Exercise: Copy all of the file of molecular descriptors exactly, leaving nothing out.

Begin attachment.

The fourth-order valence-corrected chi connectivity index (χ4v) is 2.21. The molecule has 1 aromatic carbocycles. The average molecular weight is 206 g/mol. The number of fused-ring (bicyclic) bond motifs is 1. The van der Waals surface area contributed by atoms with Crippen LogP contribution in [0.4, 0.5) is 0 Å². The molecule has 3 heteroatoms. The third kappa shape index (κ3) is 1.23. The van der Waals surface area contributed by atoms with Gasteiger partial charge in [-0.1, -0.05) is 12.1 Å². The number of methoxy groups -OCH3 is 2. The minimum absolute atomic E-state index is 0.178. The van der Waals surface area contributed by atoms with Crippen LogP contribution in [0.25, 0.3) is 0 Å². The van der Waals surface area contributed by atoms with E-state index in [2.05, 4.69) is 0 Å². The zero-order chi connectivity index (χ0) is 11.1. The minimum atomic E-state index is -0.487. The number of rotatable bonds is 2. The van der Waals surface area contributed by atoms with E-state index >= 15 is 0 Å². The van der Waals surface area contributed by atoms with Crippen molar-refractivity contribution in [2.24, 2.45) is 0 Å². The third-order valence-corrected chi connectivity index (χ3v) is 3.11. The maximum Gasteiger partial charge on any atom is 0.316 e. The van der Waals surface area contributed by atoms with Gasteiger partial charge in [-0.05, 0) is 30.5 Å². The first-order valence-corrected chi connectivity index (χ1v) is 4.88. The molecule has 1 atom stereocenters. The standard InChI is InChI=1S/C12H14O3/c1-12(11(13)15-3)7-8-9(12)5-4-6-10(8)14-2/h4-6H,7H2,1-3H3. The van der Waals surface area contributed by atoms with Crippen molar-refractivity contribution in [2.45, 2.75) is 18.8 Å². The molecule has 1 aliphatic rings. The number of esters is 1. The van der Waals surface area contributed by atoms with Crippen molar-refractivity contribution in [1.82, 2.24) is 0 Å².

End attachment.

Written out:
The fourth-order valence-corrected chi connectivity index (χ4v) is 2.21. The molecule has 1 aromatic carbocycles. The average molecular weight is 206 g/mol. The number of fused-ring (bicyclic) bond motifs is 1. The van der Waals surface area contributed by atoms with Crippen LogP contribution in [0.4, 0.5) is 0 Å². The molecule has 3 heteroatoms. The third kappa shape index (κ3) is 1.23. The van der Waals surface area contributed by atoms with Gasteiger partial charge in [-0.1, -0.05) is 12.1 Å². The number of methoxy groups -OCH3 is 2. The minimum absolute atomic E-state index is 0.178. The van der Waals surface area contributed by atoms with Crippen LogP contribution in [0.25, 0.3) is 0 Å². The van der Waals surface area contributed by atoms with E-state index in [2.05, 4.69) is 0 Å². The zero-order chi connectivity index (χ0) is 11.1. The minimum atomic E-state index is -0.487. The number of rotatable bonds is 2. The van der Waals surface area contributed by atoms with E-state index >= 15 is 0 Å². The van der Waals surface area contributed by atoms with Crippen molar-refractivity contribution in [2.24, 2.45) is 0 Å². The third-order valence-corrected chi connectivity index (χ3v) is 3.11. The maximum Gasteiger partial charge on any atom is 0.316 e. The van der Waals surface area contributed by atoms with Gasteiger partial charge in [-0.05, 0) is 30.5 Å². The first-order valence-corrected chi connectivity index (χ1v) is 4.88. The molecule has 1 atom stereocenters. The standard InChI is InChI=1S/C12H14O3/c1-12(11(13)15-3)7-8-9(12)5-4-6-10(8)14-2/h4-6H,7H2,1-3H3. The van der Waals surface area contributed by atoms with Crippen molar-refractivity contribution in [2.45, 2.75) is 18.8 Å². The molecule has 1 aliphatic rings. The number of esters is 1. The van der Waals surface area contributed by atoms with Crippen molar-refractivity contribution in [1.82, 2.24) is 0 Å².